Lenders often are wary when a buyer hopes to get cash from the seller after the transaction closes.
Q. I would like to buy a home now because prices and interest rates are so low, but I barely would have enough cash for a down payment, and would have no money to buy furniture or make improvements after I move in. One seller suggested I pay him $10,000 over his asking price, which he would then quietly reimburse me after the loan was approved and the sale closed. This seems like a good plan to me, because it would give me $10,000 in "breathing room" to get started. What do you think of this idea?
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A. It's not a very good plan, for a variety of reasons.
For starters, the bank you choose to finance the purchase with will have the legal right to know every detail about the deal. Telling a loan officer or mortgage broker about what is essentially a kickback scheme certainly wouldn't help your chances of gaining loan approval, but failing to disclose the arrangement could be considered a mortgage fraud that could land you in jail.
Even if you tried to fool the bank, the appraiser it hires is going to check how much similar properties in the same area have fetched, and likely will determine that the price you are offering to pay is about $10,000 too high. The bank would then automatically reject your application or demand you rework the deal.
And, of course, there's no easy way to guarantee that the seller would indeed give you the $10,000 he promised, even if you can find a lender willing to finance the transaction.
One legitimate alternative here would be to ask the seller to reduce his asking price by $10,000. An even better idea would be to ask him to pay for some or all of your closing costs, which would reduce your out-of-pocket cash needed to close the transaction and thus give you a bit more of a financial cushion after you move in.
Sellers in many markets today are offering to help pay a buyer's closing costs, especially if sales in the area are slow or the sellers already have agreed to purchase a new home of their own. If you put all of the details of the offer in writing, the lender will be able to judge your creditworthiness based on all the facts, and you won't have to worry about doing anything that's illegal or unethical. And if the bank turns you down, consider it a sign that you should look for a less-expensive property or perhaps even postpone your home-buying plans until you have saved more money.
Q. We spent about $7,000 earlier this year to install new cabinets, fixtures and flooring in our kitchen. Can we deduct this amount when we fill out our next tax return?
A. Sorry, but the answer is no. The Internal Revenue Service generally does not allow write-offs for home improvements, although exceptions can be made if the work is done for a legitimate medical reason -- like adding grab bars and wheelchair ramps to accommodate an owner who recently has become disabled.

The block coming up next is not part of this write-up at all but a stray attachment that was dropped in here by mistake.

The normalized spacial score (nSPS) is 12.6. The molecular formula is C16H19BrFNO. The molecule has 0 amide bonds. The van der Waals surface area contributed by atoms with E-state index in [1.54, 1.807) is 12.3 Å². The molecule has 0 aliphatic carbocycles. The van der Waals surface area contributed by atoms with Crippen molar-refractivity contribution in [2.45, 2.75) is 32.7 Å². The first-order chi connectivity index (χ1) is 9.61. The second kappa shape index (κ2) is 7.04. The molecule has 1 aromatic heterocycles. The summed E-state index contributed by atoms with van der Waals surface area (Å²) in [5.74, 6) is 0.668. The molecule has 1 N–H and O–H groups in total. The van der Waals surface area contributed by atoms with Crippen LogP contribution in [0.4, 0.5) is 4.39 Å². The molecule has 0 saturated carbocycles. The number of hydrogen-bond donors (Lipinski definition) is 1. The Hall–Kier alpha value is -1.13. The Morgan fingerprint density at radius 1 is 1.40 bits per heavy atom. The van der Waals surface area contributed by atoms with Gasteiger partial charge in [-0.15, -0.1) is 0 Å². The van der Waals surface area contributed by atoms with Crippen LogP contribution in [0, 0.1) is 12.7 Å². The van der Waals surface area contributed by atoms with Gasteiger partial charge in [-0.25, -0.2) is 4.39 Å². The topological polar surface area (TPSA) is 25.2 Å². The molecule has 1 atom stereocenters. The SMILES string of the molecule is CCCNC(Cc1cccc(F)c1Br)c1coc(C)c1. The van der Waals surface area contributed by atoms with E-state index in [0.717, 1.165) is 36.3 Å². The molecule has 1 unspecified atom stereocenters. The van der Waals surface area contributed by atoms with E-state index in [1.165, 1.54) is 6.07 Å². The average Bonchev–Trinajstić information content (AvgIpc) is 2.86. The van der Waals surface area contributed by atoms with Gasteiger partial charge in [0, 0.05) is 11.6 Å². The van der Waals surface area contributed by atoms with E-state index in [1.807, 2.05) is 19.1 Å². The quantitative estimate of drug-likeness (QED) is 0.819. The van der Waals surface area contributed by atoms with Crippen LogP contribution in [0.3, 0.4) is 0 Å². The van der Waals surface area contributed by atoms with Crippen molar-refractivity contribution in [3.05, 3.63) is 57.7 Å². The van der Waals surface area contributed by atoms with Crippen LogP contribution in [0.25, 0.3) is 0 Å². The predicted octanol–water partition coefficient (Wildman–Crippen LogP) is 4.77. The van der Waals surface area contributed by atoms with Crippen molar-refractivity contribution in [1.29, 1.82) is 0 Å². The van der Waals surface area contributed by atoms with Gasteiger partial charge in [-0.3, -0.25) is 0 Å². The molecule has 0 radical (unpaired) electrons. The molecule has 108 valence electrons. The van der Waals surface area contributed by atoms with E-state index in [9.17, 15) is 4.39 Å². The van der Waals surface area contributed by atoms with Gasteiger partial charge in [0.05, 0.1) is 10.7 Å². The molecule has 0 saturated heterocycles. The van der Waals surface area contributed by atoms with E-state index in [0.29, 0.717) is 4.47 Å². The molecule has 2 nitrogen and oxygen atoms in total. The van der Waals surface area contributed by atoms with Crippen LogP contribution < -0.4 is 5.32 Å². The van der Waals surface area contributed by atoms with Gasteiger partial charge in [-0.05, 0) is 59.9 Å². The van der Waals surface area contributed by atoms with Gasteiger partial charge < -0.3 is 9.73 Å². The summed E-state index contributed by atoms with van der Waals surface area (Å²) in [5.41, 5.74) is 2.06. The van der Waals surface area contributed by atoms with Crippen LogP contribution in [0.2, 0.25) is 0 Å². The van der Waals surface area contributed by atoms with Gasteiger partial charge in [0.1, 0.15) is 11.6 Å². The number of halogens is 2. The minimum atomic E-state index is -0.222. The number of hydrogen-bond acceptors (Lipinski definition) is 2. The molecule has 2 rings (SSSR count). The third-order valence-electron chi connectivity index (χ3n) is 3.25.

Although you cannot deduct the $7,000 cost of your new cabinets and other work on your next tax return, you can add the amount to the "tax basis" of your home to reduce any taxes you may owe on the profit when you eventually sell.
Q. We signed a contract to purchase a home about four weeks ago. Last week, while the sellers were at work, their water heater broke and flooded the tile floor in their basement. The sellers have agreed to replace the heater and repair the damage, but we would rather cancel the deal and look for another house. Can we?
A. That's a difficult question. Real estate law in most states allows a buyer to cancel a sale and get the deposit back if the physical condition of the property has "materially" changed since the purchase offer was first signed. This discourages sellers from letting the home deteriorate before the sale officially closes, and also protects a buyer if the home is seriously damaged or destroyed by a fire or other peril.
Your situation is a bit different, because the damage caused by the blown water heater apparently wasn't too severe and the sellers have agreed to replace the appliance and fix the tile floor. Talk about your options with your real estate agent or, better yet, a real estate attorney.
Even though you might not be able to cancel the sale, you at least can demand that the repairs are made to your satisfaction.
Real estate trivia: The National Association of Realtors spent about $8.9 million on federal races in the 2010 election cycle, according to the nonprofit Center for Responsive Politics. That was about $500,000 more than was spent by the powerful National Rifle Association.
• For the booklet "Straight Talk About Living Trusts," send $4 and a self-addressed, stamped envelope to David Myers, P.O. Box 4405, Culver City, CA 90231-4405.
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